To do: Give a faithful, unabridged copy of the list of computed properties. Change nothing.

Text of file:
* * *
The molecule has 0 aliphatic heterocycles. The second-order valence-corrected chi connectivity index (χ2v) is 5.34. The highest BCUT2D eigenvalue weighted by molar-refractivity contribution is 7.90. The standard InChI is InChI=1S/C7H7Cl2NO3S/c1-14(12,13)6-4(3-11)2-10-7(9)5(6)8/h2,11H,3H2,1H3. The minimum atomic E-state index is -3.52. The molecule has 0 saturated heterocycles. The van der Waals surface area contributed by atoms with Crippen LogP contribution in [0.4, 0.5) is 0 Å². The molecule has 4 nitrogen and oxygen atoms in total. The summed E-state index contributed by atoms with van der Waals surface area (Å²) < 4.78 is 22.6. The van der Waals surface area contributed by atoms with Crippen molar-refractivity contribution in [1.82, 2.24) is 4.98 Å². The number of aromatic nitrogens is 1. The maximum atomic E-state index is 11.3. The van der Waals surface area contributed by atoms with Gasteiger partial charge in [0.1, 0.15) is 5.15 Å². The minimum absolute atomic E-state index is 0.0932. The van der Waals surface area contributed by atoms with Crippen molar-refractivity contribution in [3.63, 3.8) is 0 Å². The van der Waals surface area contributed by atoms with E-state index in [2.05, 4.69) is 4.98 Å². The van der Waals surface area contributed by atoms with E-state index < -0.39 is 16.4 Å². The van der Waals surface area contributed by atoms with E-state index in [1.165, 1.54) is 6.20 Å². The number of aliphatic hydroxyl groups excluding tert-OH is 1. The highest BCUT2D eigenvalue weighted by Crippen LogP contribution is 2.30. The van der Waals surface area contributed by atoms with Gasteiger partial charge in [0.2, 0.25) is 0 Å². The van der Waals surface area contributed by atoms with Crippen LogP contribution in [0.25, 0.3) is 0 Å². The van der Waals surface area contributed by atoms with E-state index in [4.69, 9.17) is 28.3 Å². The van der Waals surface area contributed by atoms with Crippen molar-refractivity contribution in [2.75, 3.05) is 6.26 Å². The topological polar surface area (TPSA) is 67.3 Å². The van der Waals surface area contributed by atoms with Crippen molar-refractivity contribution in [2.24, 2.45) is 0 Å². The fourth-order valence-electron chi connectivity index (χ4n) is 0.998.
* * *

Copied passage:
The molecule has 0 aliphatic heterocycles. The second-order valence-corrected chi connectivity index (χ2v) is 5.34. The highest BCUT2D eigenvalue weighted by molar-refractivity contribution is 7.90. The standard InChI is InChI=1S/C7H7Cl2NO3S/c1-14(12,13)6-4(3-11)2-10-7(9)5(6)8/h2,11H,3H2,1H3. The minimum atomic E-state index is -3.52. The molecule has 0 saturated heterocycles. The van der Waals surface area contributed by atoms with Crippen LogP contribution in [0.4, 0.5) is 0 Å². The molecule has 4 nitrogen and oxygen atoms in total. The summed E-state index contributed by atoms with van der Waals surface area (Å²) < 4.78 is 22.6. The van der Waals surface area contributed by atoms with Crippen molar-refractivity contribution in [1.82, 2.24) is 4.98 Å². The number of aromatic nitrogens is 1. The maximum atomic E-state index is 11.3. The van der Waals surface area contributed by atoms with Gasteiger partial charge in [0.1, 0.15) is 5.15 Å². The minimum absolute atomic E-state index is 0.0932. The van der Waals surface area contributed by atoms with Crippen molar-refractivity contribution in [3.63, 3.8) is 0 Å². The van der Waals surface area contributed by atoms with E-state index in [2.05, 4.69) is 4.98 Å². The van der Waals surface area contributed by atoms with E-state index < -0.39 is 16.4 Å². The van der Waals surface area contributed by atoms with E-state index in [1.165, 1.54) is 6.20 Å². The number of aliphatic hydroxyl groups excluding tert-OH is 1. The highest BCUT2D eigenvalue weighted by Crippen LogP contribution is 2.30. The van der Waals surface area contributed by atoms with Gasteiger partial charge in [0.2, 0.25) is 0 Å². The van der Waals surface area contributed by atoms with Crippen LogP contribution in [0.25, 0.3) is 0 Å². The van der Waals surface area contributed by atoms with E-state index in [4.69, 9.17) is 28.3 Å². The van der Waals surface area contributed by atoms with Crippen molar-refractivity contribution in [2.75, 3.05) is 6.26 Å². The topological polar surface area (TPSA) is 67.3 Å². The van der Waals surface area contributed by atoms with Crippen molar-refractivity contribution in [2.24, 2.45) is 0 Å². The fourth-order valence-electron chi connectivity index (χ4n) is 0.998.